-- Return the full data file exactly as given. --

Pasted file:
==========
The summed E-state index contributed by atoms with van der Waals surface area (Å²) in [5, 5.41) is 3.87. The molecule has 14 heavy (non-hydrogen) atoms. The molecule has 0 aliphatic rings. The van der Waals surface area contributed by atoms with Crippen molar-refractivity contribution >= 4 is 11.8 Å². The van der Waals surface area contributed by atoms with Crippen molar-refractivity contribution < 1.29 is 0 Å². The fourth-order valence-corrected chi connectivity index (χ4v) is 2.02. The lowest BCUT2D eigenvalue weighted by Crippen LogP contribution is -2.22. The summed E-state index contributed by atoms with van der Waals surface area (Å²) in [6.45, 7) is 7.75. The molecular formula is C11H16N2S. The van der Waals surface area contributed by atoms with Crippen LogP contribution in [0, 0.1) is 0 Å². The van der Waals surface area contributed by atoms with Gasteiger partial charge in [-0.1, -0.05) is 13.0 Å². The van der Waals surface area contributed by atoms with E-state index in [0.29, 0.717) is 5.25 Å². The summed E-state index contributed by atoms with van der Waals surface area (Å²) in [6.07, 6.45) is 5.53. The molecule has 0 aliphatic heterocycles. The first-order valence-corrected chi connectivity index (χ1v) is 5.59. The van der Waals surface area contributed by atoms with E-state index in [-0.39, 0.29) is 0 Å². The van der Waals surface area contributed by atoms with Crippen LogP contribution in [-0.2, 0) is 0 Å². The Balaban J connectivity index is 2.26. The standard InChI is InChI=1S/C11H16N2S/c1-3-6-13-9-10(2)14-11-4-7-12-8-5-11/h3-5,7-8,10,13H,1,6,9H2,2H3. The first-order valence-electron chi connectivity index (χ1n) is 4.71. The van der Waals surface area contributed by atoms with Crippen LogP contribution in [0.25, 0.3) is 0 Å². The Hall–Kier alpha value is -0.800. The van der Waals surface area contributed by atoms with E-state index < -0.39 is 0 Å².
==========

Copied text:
The summed E-state index contributed by atoms with van der Waals surface area (Å²) in [5, 5.41) is 3.87. The molecule has 14 heavy (non-hydrogen) atoms. The molecule has 0 aliphatic rings. The van der Waals surface area contributed by atoms with Crippen molar-refractivity contribution >= 4 is 11.8 Å². The van der Waals surface area contributed by atoms with Crippen molar-refractivity contribution < 1.29 is 0 Å². The fourth-order valence-corrected chi connectivity index (χ4v) is 2.02. The lowest BCUT2D eigenvalue weighted by Crippen LogP contribution is -2.22. The summed E-state index contributed by atoms with van der Waals surface area (Å²) in [6.45, 7) is 7.75. The molecular formula is C11H16N2S. The van der Waals surface area contributed by atoms with Crippen LogP contribution in [0, 0.1) is 0 Å². The van der Waals surface area contributed by atoms with Gasteiger partial charge in [-0.1, -0.05) is 13.0 Å². The van der Waals surface area contributed by atoms with E-state index in [0.29, 0.717) is 5.25 Å². The summed E-state index contributed by atoms with van der Waals surface area (Å²) in [6.07, 6.45) is 5.53. The molecule has 0 aliphatic heterocycles. The first-order valence-corrected chi connectivity index (χ1v) is 5.59. The van der Waals surface area contributed by atoms with E-state index in [-0.39, 0.29) is 0 Å². The van der Waals surface area contributed by atoms with Crippen LogP contribution in [-0.2, 0) is 0 Å². The Balaban J connectivity index is 2.26. The standard InChI is InChI=1S/C11H16N2S/c1-3-6-13-9-10(2)14-11-4-7-12-8-5-11/h3-5,7-8,10,13H,1,6,9H2,2H3. The first-order valence-electron chi connectivity index (χ1n) is 4.71. The van der Waals surface area contributed by atoms with Crippen LogP contribution in [0.25, 0.3) is 0 Å². The Hall–Kier alpha value is -0.800. The van der Waals surface area contributed by atoms with E-state index < -0.39 is 0 Å².